Evidence from quantitative and molecular genetic studies have repeatedly demonstrated the involvement of genes in post-traumatic stress disorder (PTSD), but also highlighted the importance of environmental factors in disease development and/or resilience. The emerging field of epigenetics is particularly attractive because of its ability to account for individual differences in response to trauma based on environmental exposures that alter gene function. As such, investigation of specific epigenetic markers may provide quantifiable measures of lifetime environmental stress or heritable predisposition to PTSD and can thus offer a biological framework for the interactive causes underlying PTSD. In this mini-review we will discuss the relevance of epigenetic research to PTSD and provide a summary of recent developments revealing epigenetic alterations in response to adversities, trauma and PTSD.
Epigenetics Explained in Brief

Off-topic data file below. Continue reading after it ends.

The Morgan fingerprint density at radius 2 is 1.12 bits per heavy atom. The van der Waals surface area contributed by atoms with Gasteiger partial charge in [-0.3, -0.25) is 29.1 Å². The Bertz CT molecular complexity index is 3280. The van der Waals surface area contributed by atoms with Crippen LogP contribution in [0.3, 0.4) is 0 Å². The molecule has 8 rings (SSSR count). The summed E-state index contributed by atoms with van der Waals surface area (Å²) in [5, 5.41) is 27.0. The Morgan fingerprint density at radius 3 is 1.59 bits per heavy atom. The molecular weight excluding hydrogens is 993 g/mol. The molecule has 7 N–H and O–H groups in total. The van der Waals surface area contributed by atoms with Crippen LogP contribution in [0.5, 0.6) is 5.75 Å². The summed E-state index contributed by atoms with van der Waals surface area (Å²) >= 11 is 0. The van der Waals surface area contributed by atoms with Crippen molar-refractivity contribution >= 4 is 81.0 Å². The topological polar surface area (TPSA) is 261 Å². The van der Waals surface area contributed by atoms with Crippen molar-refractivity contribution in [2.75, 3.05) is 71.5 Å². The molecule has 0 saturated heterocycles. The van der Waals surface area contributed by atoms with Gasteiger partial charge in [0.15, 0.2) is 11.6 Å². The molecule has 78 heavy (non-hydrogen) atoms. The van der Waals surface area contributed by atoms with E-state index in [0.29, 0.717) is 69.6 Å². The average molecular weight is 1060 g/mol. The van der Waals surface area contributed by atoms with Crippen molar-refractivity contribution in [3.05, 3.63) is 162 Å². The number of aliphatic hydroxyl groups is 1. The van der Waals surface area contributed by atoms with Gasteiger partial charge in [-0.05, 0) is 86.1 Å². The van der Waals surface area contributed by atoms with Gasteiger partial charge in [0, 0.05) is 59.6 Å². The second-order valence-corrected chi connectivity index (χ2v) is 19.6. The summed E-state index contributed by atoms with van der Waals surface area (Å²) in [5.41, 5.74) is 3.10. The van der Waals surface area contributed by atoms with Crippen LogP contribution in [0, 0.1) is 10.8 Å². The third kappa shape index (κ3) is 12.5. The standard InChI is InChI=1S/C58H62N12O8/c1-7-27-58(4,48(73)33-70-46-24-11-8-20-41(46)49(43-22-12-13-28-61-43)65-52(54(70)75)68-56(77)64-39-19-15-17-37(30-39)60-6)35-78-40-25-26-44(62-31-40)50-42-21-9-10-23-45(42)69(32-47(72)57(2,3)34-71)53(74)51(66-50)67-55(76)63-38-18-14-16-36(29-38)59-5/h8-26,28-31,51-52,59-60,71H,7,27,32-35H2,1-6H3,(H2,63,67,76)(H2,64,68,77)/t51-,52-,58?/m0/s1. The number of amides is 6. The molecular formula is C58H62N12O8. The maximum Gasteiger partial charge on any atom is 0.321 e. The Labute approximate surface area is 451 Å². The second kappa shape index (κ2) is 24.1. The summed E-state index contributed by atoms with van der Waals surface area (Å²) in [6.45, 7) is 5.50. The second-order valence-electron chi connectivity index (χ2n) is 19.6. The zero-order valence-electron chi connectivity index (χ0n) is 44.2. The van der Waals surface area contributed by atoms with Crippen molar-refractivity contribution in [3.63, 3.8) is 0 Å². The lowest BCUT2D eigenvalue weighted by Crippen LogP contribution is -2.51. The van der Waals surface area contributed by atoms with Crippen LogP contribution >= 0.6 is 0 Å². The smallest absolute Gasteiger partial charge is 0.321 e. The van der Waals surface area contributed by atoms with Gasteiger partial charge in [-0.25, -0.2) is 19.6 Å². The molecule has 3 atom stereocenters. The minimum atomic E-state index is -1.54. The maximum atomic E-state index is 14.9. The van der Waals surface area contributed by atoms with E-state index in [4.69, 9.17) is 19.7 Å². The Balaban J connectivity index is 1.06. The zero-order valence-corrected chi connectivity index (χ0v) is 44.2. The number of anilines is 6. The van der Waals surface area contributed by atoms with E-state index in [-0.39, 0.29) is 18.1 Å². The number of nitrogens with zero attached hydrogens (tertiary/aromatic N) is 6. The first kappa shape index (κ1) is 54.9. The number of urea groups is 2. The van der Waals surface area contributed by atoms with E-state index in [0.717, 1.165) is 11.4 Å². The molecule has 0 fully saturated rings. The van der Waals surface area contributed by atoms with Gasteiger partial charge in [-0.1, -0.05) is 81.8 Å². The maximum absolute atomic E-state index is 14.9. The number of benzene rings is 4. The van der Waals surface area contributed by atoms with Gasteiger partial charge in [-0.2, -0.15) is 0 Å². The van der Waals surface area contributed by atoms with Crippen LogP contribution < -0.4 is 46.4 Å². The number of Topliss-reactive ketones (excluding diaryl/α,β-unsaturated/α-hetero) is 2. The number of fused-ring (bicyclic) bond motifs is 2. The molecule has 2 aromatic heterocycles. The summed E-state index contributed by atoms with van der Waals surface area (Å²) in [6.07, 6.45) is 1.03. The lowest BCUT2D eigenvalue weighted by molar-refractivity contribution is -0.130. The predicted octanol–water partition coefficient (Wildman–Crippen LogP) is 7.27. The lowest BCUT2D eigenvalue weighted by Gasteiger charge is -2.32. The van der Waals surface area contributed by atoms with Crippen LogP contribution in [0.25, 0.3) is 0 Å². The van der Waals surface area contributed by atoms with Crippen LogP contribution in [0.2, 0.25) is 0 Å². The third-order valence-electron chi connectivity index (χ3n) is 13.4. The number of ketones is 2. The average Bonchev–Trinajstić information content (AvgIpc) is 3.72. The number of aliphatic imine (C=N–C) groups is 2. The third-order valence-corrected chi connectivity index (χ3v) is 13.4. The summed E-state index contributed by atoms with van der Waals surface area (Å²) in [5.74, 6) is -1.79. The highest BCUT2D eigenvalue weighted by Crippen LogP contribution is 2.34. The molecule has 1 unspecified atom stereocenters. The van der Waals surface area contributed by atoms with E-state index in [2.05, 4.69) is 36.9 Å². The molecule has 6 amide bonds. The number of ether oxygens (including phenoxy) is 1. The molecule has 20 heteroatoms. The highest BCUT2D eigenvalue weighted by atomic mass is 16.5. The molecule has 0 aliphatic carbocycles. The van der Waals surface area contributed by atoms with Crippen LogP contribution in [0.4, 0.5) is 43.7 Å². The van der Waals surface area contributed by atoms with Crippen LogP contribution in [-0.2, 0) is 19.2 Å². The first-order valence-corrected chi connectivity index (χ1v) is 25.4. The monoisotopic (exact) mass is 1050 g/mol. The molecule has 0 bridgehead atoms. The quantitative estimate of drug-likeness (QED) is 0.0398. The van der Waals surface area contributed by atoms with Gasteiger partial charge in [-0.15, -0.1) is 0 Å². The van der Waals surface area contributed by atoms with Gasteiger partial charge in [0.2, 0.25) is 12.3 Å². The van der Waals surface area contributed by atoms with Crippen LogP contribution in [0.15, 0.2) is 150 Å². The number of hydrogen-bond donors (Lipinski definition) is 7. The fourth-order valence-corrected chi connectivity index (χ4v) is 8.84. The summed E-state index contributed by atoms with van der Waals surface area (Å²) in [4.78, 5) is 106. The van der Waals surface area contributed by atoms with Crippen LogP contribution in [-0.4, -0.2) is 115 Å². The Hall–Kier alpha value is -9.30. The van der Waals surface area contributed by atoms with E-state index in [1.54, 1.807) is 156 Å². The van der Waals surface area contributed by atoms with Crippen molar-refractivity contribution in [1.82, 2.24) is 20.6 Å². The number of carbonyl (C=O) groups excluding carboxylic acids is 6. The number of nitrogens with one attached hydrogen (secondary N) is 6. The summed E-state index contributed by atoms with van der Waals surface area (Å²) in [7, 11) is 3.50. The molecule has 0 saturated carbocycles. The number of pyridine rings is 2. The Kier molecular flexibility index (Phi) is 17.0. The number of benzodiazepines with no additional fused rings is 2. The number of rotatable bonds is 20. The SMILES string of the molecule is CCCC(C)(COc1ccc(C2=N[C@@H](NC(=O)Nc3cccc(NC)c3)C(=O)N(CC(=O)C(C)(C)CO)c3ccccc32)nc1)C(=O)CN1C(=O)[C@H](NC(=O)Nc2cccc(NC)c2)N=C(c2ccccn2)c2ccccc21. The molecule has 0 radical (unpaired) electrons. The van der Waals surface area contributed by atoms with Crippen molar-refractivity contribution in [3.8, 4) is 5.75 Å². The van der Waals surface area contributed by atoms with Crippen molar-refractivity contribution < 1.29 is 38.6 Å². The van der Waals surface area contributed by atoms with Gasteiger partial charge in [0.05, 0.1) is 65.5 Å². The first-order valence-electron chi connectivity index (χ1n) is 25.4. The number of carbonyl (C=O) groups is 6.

Coined by Waddington, the term “epigenetics” was originally used to describe how genes interact with the cellular environment to produce a phenotype (Waddington, 1942). Nowadays, the term is applied more narrowly referring to the reversible regulation of various genomic functions, occurring independently of DNA sequence, mediated principally through changes in DNA methylation and chromatin structure. In other words, epigenetics defines cellular modifications that can be heritable but appear largely unrelated to DNA sequence changes, and that can be modified by environmental stimuli (Holliday, 1994, Russo et al., 1996). Such modifications are stable and long lasting and can in some cases be transmitted inter-generationally (Meaney & Szyf, 2005). At present, epigenetic mechanisms typically comprise DNA methylation and histone modifications. DNA methylation is strongly linked to a number of genomic functions, including the regulation of gene expression, with many genes demonstrating an inverse correlation between the degree of methylation and the level of expression (Jaenisch & Bird, 2003). Genome-wide DNA methylation variation is a new way of looking at complex diseases such as PTSD because it responds to the environment and governs gene expression - thus potentially mediating a path from environmental effects to gene expression to disease.